How to keep your kids/athletes motivated? (for coaches and parents)


Motivation is a key mental skill that I identified in the Wheel of Mental Performance. I already wrote about how to sustain your motivation as an athlete and in this post, I want to address how to keep athletes motivated (for coaches and parents).

If you want to improve your athlete’s motivation, you have to start to understand what motivates them (win, have fun, be part of a group, be fit, please parents, etc…) and what makes their motivation to drop (lose, have no or little fun, being excluded, stagnating, etc…).

There is no one size fits all strategy. As a coach or as a parent, specifically when being oneself a former athlete, it is hard to let go of one’s personal motivations and the desire to transmit that. It doesn’t mean that it shouldn’t be part of the process but that there should be no attachment to it being necessarily the right and only way.

Tips to improve your kids motivation:

  • Find what motivates demotivates your athlete. Find their individual Why and for team sports, provide the team’s WHY.
  • Adapt to each athlete, keeping in mind their unique greatness: challenge the ones who need it, make smaller tasks for those who need to reinforce their feeling of being successful etc…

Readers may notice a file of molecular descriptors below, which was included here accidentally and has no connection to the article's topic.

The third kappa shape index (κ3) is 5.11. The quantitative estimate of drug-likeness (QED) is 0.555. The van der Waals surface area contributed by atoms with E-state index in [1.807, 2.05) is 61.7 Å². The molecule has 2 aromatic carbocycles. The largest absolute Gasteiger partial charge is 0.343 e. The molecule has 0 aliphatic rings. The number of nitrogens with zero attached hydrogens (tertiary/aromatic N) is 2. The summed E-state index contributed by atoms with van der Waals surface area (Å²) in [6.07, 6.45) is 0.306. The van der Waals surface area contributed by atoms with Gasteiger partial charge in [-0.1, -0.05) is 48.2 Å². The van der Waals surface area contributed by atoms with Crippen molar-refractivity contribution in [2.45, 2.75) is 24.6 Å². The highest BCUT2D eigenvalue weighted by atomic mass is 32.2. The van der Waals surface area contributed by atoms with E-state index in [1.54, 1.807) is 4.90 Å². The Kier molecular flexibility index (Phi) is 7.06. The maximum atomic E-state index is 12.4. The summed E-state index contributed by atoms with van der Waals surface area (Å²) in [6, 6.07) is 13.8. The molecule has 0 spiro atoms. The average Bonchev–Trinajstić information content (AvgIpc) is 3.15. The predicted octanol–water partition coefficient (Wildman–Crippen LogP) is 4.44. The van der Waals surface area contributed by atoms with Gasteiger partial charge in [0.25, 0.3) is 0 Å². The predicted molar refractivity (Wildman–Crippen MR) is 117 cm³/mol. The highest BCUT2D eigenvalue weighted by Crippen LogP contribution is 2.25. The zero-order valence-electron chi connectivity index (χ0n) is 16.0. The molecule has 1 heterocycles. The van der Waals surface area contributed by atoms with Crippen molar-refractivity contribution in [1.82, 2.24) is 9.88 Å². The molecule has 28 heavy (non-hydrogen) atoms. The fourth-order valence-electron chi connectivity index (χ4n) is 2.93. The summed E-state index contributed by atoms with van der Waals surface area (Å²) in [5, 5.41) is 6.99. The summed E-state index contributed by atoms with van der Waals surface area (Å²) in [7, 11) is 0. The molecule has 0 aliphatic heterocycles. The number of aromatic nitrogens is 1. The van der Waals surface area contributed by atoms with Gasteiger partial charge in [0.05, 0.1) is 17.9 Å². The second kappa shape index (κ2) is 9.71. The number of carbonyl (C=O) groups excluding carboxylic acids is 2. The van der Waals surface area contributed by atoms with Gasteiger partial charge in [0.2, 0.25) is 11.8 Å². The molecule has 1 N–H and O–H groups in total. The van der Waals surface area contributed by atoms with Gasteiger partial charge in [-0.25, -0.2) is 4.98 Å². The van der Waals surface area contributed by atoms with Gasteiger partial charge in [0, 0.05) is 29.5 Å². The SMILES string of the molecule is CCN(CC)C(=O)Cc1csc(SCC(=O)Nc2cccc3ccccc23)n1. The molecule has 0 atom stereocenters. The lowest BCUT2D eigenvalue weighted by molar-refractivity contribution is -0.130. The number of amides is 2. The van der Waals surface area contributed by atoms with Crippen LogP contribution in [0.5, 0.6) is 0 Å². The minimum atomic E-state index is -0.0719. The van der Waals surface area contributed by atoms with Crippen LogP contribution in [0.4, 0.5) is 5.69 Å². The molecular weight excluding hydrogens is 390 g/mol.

• Be inspiring (tell stories), show enthusiasm and walk your talk
  • Adopt a Growth mindset (effort and possibility oriented, anyone can improve in anything through effort and determination) rather than a fixed mindset (results oriented, “you are good at this” or “you are weak at that”). If they identify as bad, they will be de motivated, if they identify as naturally good, they will be completely disturbed when they face bigger adversity with better opponents and at the next level (High school, College, higher league etc…) and this might demotivate them.
  • Focus on the process (following a strategy, doing one’s best, etc…) rather than on the outcome of the games (win or lose) and celebrate small (and of course big) achievements.
  • Be mindful of external rewards as they might make the athletes to play for these rewards and not for the fun and enjoyment of their sport
  • For parents: it’s hard but try to be more of a cheerleader than a coach

So, how motivating will you be?


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